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Note On Susan Rowson's "Charlotte Temple"

825 words - 3 pages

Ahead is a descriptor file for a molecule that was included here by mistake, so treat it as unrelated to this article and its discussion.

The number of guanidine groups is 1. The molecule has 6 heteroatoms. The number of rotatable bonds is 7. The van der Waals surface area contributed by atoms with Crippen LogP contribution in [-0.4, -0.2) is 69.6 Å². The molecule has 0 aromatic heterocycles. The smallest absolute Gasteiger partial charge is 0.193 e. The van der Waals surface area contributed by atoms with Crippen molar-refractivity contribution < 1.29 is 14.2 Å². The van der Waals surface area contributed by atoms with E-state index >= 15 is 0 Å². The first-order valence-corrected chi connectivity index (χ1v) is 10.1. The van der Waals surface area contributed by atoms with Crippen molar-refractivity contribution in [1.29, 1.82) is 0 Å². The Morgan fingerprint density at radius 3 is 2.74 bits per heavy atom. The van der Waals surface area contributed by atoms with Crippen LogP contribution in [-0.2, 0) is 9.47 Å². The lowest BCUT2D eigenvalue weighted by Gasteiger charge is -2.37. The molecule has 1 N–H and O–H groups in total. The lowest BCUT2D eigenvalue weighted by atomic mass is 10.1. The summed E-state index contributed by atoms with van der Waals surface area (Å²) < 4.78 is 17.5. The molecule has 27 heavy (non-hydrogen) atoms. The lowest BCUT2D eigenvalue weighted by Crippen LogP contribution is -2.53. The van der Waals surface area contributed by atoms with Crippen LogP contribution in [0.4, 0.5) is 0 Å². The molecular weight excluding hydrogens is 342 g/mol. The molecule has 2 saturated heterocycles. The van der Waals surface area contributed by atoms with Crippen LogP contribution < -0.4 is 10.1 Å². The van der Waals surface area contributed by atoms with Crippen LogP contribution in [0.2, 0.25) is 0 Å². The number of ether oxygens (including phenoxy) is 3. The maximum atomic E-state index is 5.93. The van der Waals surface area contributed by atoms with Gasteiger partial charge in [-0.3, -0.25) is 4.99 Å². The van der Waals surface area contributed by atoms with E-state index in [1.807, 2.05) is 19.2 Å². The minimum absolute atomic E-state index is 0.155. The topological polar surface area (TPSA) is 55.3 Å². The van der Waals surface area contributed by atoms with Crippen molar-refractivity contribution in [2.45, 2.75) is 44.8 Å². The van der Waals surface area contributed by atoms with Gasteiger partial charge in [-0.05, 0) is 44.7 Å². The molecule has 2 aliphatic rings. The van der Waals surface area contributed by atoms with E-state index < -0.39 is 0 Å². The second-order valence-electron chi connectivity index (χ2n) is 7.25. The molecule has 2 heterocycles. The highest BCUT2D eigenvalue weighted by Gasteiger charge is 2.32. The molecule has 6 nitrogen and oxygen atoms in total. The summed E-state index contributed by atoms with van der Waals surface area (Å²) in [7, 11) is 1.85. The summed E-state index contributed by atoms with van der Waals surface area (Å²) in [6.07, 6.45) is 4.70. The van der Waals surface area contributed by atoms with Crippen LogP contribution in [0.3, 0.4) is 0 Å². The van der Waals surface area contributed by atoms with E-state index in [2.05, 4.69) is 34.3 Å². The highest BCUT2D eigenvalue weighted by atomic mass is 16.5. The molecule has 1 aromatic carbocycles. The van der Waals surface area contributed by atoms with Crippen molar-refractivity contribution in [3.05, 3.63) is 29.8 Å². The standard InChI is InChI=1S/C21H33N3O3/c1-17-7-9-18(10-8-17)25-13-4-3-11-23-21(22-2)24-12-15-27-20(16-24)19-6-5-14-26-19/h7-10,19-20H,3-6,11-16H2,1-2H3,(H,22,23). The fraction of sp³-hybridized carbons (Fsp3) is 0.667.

Susanna Rowson's "Charlotte Temple" is considered one of the masterpieces of its time. The number of copies sold right after its publication is indicative of how successful the work is. The novella brought Rowson into light as one of the most prominent female writers in the 18th century. It depicts women's situation and position in the 18th century American society. Women are presented as Subordinate to men. They are trapped in male domination; Charlotte's tragedy is a microcosm of the unbearable situation in which women were entangled in the 18 century.The tragedy of Charlotte Temple is a microcosm of 18th century American women. Charlotte, the young innocent, devoted, and well-behaved girl was seduced by a man who failed to keep his promises. His carelessness and indifference are at the origin of the adversity she underwent, leading to her ultimate death. Belcour, the perfidious man, separated between Charlotte and Montraville and did neglect her after he gave her fake promises. Madmoseille, who painted a seductive image fro the innocent Charlotte, did also lend a hand in Charlotte's tragedy. The very fact that Charlotte was let down not only by men but also by her own gender-Mademoiselle and the landlord lady-reveals that corruption exists at all levels. Women have to deal with women with the same vigilance and alertness that they should stick to when dealing with men.Rowson stresses that 18th century American women's main problem has to do with ignorance. Women seldom knew how to act and react to society's temptations. The very purpose behind her novella is to raise women's awareness, enlighten their thought, and show them the way to a successful life. "I flatter myself, be of some service to some who are so unfortunate as to have neither friends to advise, or understanding to direct them, through the various and unexpected evils that attend a young and unprotected woman in her first entrance to life" (881, Rowson reveals. Rowson, therefore, commits herself in this novella to further sensitize women against the evils inherent of society and to guide them as to how they should react to seduction. In certain passages, Rowson addresses women directly:"Oh mydear girls-for to such only am I writing-listen not to the voice of love, unless sanctioned by paternal approbation: be assured, it is now past the days of romance: no women can be run away with contrary to her own inclination: then kneel down each...

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